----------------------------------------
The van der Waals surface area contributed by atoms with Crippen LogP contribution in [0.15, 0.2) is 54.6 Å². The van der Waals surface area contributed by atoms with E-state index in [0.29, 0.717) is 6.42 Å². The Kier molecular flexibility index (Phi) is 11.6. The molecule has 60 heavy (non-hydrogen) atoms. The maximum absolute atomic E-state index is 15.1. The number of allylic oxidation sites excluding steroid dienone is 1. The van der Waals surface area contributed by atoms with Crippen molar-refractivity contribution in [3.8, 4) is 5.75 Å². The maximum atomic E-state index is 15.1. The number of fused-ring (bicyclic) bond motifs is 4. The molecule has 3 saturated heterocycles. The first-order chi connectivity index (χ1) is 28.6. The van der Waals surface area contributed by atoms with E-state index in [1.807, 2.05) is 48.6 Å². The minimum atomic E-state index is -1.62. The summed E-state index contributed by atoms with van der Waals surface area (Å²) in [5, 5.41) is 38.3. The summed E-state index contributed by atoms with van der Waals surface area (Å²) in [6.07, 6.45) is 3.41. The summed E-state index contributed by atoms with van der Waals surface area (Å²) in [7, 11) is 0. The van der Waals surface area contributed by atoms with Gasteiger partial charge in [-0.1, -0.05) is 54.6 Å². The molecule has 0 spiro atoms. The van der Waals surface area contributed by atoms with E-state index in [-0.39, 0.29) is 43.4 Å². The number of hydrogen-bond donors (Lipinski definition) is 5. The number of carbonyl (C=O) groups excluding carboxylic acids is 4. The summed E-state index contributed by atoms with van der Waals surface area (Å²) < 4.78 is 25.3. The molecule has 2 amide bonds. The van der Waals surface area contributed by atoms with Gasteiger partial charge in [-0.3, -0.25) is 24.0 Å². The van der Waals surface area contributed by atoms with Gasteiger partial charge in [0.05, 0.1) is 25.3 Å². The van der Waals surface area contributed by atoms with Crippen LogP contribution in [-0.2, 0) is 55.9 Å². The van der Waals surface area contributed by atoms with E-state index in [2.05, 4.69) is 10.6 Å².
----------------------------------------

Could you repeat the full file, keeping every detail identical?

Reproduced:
The van der Waals surface area contributed by atoms with Crippen LogP contribution in [0.15, 0.2) is 54.6 Å². The van der Waals surface area contributed by atoms with E-state index in [0.29, 0.717) is 6.42 Å². The Kier molecular flexibility index (Phi) is 11.6. The molecule has 60 heavy (non-hydrogen) atoms. The maximum absolute atomic E-state index is 15.1. The number of allylic oxidation sites excluding steroid dienone is 1. The van der Waals surface area contributed by atoms with Crippen molar-refractivity contribution in [3.8, 4) is 5.75 Å². The maximum atomic E-state index is 15.1. The number of fused-ring (bicyclic) bond motifs is 4. The molecule has 3 saturated heterocycles. The first-order chi connectivity index (χ1) is 28.6. The van der Waals surface area contributed by atoms with E-state index in [1.807, 2.05) is 48.6 Å². The minimum atomic E-state index is -1.62. The summed E-state index contributed by atoms with van der Waals surface area (Å²) in [5, 5.41) is 38.3. The summed E-state index contributed by atoms with van der Waals surface area (Å²) in [6.07, 6.45) is 3.41. The summed E-state index contributed by atoms with van der Waals surface area (Å²) in [7, 11) is 0. The van der Waals surface area contributed by atoms with Gasteiger partial charge in [-0.1, -0.05) is 54.6 Å². The molecule has 0 spiro atoms. The van der Waals surface area contributed by atoms with E-state index in [-0.39, 0.29) is 43.4 Å². The number of hydrogen-bond donors (Lipinski definition) is 5. The number of carbonyl (C=O) groups excluding carboxylic acids is 4. The summed E-state index contributed by atoms with van der Waals surface area (Å²) < 4.78 is 25.3. The molecule has 2 amide bonds. The van der Waals surface area contributed by atoms with Gasteiger partial charge in [-0.3, -0.25) is 24.0 Å². The van der Waals surface area contributed by atoms with Gasteiger partial charge in [0.05, 0.1) is 25.3 Å². The van der Waals surface area contributed by atoms with Crippen LogP contribution in [-0.2, 0) is 55.9 Å². The van der Waals surface area contributed by atoms with E-state index in [2.05, 4.69) is 10.6 Å².